"Next of kin" refers to your closest living blood relative. It is an important legal position, as there are circumstances under your Will where your next of kin is required to act, or may benefit from your estate due to other beneficiaries predeceasing you. Here you'll find some information on who may be your next of kin, and the circumstances under which they may play a role in your Will.

Safewill does not provide legal advice. If you require advice specific to your situation, we recommend seeing a qualified legal practitioner.

Who is my next of kin? 

Your spouse or domestic partner, if you have one, is generally going to be your next of kin. Failing that, your next of kin is likely to be (in descending order):

  • A child over the age of 18
  • Parents
  • Siblings over the age of 18

All Australian states then have a limit on who they will look to in completing a search for next of kin. This usually involves: 

  •  Grandparents
  • Aunts or Uncles
  • First cousins 

Again, this can vary state to state though, so it is important that you understand your personal position in the state in which you reside.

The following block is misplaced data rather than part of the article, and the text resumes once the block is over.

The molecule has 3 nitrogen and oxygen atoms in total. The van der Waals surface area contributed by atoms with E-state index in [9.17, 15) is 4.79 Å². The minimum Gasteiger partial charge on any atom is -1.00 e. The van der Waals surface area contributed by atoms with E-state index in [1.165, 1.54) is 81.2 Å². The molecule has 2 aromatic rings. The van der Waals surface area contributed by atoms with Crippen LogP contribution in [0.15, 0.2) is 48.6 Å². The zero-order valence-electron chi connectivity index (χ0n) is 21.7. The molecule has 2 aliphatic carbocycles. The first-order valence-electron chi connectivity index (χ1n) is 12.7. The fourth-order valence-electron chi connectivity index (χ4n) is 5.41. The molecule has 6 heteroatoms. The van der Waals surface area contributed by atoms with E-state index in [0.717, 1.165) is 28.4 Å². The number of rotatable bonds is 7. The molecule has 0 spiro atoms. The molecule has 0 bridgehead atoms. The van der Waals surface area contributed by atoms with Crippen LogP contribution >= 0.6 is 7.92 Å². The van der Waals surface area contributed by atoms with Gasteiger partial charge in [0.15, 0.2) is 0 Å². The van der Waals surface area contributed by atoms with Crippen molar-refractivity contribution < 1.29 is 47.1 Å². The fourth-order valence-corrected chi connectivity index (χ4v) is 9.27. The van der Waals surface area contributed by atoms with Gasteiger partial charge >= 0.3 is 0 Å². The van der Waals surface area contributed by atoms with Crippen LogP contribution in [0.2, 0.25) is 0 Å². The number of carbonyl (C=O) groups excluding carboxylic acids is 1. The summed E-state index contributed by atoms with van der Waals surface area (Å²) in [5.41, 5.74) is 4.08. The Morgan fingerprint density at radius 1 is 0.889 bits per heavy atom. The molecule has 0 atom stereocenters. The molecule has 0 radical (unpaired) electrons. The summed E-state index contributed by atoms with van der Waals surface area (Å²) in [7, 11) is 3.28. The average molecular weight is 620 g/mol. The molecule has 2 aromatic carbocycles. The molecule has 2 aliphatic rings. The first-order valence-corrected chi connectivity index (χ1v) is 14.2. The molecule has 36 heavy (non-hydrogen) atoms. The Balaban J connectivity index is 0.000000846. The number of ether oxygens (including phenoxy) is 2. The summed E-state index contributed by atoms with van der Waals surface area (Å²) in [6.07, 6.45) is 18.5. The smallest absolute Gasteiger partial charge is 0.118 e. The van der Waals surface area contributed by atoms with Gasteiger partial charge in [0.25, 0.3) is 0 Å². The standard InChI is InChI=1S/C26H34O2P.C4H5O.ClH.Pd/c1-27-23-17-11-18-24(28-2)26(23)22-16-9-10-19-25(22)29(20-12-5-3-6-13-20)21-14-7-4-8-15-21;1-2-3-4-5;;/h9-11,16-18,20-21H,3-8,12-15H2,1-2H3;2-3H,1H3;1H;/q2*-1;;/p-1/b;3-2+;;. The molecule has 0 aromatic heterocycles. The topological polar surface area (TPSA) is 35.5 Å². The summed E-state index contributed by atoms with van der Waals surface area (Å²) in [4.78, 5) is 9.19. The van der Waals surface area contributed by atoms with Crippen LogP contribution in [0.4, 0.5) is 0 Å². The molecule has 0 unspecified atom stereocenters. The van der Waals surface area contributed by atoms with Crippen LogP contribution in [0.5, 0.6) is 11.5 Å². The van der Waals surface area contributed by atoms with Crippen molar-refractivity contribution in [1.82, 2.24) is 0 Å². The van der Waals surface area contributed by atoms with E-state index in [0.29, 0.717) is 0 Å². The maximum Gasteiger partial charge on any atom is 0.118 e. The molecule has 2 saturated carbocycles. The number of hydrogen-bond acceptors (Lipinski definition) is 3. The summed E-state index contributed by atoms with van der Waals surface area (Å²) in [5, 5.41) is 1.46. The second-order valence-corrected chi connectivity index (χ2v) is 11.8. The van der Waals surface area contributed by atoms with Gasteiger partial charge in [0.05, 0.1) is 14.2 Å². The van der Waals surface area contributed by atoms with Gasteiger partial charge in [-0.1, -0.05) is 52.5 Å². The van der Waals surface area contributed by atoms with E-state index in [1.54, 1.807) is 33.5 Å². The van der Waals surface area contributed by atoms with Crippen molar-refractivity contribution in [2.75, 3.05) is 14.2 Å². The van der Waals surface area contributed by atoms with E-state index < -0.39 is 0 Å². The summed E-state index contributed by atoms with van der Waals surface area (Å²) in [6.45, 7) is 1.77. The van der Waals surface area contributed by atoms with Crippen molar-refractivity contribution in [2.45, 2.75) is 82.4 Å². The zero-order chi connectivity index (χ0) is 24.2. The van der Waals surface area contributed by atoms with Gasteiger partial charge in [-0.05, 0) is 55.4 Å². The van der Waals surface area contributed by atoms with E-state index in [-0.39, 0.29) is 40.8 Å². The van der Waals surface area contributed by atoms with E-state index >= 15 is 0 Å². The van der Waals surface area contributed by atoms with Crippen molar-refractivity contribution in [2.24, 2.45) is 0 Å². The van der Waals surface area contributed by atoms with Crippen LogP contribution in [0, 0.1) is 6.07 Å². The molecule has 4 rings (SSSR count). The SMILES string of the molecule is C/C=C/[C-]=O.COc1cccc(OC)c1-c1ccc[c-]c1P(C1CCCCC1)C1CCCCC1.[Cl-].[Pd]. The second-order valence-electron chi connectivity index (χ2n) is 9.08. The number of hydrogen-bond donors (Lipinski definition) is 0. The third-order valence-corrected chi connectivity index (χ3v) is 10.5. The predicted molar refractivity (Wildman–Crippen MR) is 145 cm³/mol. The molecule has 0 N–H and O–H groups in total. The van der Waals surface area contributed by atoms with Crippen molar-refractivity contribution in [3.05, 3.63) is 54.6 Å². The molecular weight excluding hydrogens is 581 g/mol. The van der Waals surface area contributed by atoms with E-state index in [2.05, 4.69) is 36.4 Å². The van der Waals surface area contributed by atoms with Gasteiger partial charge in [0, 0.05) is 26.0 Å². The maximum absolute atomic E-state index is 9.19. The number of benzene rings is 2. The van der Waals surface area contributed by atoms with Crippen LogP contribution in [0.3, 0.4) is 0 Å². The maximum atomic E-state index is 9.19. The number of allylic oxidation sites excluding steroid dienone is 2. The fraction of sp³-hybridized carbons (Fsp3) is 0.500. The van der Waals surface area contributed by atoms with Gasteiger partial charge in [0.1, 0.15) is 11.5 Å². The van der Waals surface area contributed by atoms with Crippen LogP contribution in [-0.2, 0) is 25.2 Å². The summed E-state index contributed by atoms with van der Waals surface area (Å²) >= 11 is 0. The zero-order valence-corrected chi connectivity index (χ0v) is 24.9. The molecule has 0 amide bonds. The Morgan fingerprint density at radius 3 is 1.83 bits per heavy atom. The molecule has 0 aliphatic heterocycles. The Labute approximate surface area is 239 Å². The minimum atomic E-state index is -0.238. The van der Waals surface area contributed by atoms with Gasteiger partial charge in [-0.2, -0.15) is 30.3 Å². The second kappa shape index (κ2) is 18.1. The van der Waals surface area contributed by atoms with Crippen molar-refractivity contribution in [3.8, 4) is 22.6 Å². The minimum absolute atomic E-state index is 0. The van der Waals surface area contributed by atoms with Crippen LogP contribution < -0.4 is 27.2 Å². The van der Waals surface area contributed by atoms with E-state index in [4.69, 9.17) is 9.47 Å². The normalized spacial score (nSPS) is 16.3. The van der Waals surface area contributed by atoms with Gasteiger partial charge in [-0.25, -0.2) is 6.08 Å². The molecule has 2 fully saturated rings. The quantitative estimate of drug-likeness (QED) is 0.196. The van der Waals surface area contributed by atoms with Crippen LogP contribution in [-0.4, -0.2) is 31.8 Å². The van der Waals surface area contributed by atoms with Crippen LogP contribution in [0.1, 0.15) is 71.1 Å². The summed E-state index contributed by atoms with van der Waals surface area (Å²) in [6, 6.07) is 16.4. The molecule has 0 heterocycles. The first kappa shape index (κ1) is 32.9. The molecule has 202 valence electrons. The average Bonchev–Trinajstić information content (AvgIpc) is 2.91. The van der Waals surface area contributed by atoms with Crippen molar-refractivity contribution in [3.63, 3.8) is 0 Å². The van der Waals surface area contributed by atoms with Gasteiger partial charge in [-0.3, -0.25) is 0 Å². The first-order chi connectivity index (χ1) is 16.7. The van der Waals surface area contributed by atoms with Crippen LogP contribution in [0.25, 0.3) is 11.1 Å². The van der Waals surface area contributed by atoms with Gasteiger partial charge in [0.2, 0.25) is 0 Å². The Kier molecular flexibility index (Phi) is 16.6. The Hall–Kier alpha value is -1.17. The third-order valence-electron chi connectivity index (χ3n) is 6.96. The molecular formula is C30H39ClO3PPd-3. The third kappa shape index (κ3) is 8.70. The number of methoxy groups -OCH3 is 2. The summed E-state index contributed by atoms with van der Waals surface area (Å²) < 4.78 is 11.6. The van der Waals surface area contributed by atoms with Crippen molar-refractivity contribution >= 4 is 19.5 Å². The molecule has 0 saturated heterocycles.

Where does my next of kin become relevant? 

Your next of kin can become relevant where people you have listed in your Will pass away before you, and no one else is listed in the Will. For example, if you nominate someone to be your sole estate beneficiary, and they pass away without kids, your Safewill stipulates that your next of kin would inherit your estate. Likewise, they may be asked by courts to stand in as executor if there are no other appropriate people.  

As always, if you have a question we are happy to help. If you are confused and need bespoke legal advice, we recommend seeing a qualified legal practitioner. 

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